Work when done with a willing heart, to serve others and for the glory of God, is part of our service to Christ. Your work matters to God and to others. Will you fully embrace your call to work? The world is waiting.
This article was originally published on January 21, 2021 at the Thorns and Thistles section of the Gospel Coalition and appears here by permission.
By Charlie Self
I’m looking for a new job, and so I’ve been doing various interviews. I’m not sure how forthright to be about my faith. Do I leave it out of the conversation unless the interviewer brings it up? Do I slide it into the conversation, perhaps by referencing my church or my wife’s job (which is at a Christian organization)? I want to be a witness to everyone, even my interviewer. But I also don’t want to be overbearing. And I do want to get a job. What should I do?
I commend your desire to honor God and give witness to Christ’s gospel in all circumstances. Please keep that disposition, and allow it to be tempered with wisdom.
Thinking carefully about how we answer questions is not capitulation to compromise or fear. The apostle Paul sometimes positioned himself as a faithful Jew contending for the resurrection when he was before Roman authorities. In other moments he took on skeptical philosophers, using their own literature to evangelize.
In the same way, your answers may depend on what company you’re interviewing with, the questions of your interviewer, and how well—if at all—you know that person.
Generally, the interviewer is in charge of the conversation. Out of respect for them, it’s wise to follow their lead—answering the questions to the best of your ability, then expanding when prompted. If you are asked directly about matters of faith, you can answer honestly. If the conversation drifts into what you did last weekend, you may want to mention the church service you attended or the volunteer work you did.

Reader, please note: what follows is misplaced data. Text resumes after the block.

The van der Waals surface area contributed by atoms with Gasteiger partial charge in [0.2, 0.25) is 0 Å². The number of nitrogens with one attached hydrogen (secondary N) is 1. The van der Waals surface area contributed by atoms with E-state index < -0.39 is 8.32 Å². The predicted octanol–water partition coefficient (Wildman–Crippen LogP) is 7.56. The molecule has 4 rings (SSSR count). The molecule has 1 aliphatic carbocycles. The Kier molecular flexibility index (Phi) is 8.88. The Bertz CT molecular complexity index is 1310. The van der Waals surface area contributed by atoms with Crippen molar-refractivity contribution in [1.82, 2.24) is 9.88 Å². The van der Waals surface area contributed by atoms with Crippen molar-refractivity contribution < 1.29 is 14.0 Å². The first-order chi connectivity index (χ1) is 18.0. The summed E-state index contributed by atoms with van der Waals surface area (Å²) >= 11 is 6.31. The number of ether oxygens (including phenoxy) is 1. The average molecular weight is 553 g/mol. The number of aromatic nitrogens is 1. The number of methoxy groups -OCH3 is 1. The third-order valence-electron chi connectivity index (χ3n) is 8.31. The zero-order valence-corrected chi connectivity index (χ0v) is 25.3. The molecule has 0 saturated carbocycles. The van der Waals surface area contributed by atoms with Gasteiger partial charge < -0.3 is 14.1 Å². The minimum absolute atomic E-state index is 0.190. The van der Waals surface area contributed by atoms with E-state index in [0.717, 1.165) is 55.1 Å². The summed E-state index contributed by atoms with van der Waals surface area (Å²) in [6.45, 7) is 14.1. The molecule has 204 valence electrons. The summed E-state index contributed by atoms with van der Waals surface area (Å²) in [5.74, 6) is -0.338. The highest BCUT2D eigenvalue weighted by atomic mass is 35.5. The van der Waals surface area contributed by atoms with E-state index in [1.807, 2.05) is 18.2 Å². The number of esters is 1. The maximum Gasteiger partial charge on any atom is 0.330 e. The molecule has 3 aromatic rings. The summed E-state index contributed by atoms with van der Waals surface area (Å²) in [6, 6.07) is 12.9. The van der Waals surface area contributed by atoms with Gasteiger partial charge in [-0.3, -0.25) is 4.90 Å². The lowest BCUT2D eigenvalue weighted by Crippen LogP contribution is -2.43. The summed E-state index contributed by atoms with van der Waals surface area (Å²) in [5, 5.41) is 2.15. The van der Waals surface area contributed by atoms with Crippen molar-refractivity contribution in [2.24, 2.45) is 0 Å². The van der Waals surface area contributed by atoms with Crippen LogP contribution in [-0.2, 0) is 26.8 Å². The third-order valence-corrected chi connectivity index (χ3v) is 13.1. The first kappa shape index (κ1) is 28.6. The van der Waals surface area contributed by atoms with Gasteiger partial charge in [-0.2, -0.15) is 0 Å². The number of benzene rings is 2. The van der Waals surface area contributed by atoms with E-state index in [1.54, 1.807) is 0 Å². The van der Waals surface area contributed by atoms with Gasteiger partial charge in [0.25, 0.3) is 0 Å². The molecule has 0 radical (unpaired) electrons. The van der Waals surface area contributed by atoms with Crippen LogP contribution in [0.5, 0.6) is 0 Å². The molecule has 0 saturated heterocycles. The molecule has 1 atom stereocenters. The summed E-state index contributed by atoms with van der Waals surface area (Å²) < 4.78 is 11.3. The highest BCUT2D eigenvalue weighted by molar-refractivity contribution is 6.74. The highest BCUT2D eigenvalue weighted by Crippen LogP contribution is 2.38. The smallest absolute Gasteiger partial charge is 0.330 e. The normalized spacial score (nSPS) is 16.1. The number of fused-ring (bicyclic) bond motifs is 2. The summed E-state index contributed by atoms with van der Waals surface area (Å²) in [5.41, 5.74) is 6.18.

Here are two cautions:
First, if the questions about religion seem pointed or hostile, you have the right to challenge them, since religious discrimination is forbidden by law.
Second, don’t be pushy or dogmatic. One of Christianity’s great contributions to the world is freedom of conscience and religion. Christ invites us to follow him voluntarily (Luke 9:56–63). Generosity and sacrifice for the sake of others is voluntary (2 Cor. 8–9). In a pluralistic world, we desire for all others the liberties we want ourselves. Our aim is humble obedience, not haughty obnoxiousness.
Being ready to share your faith with gentleness and respect is good (1 Pet. 3:15–16). But if the opportunity for a direct testimony doesn’t open up, that doesn’t mean you can’t be a witness.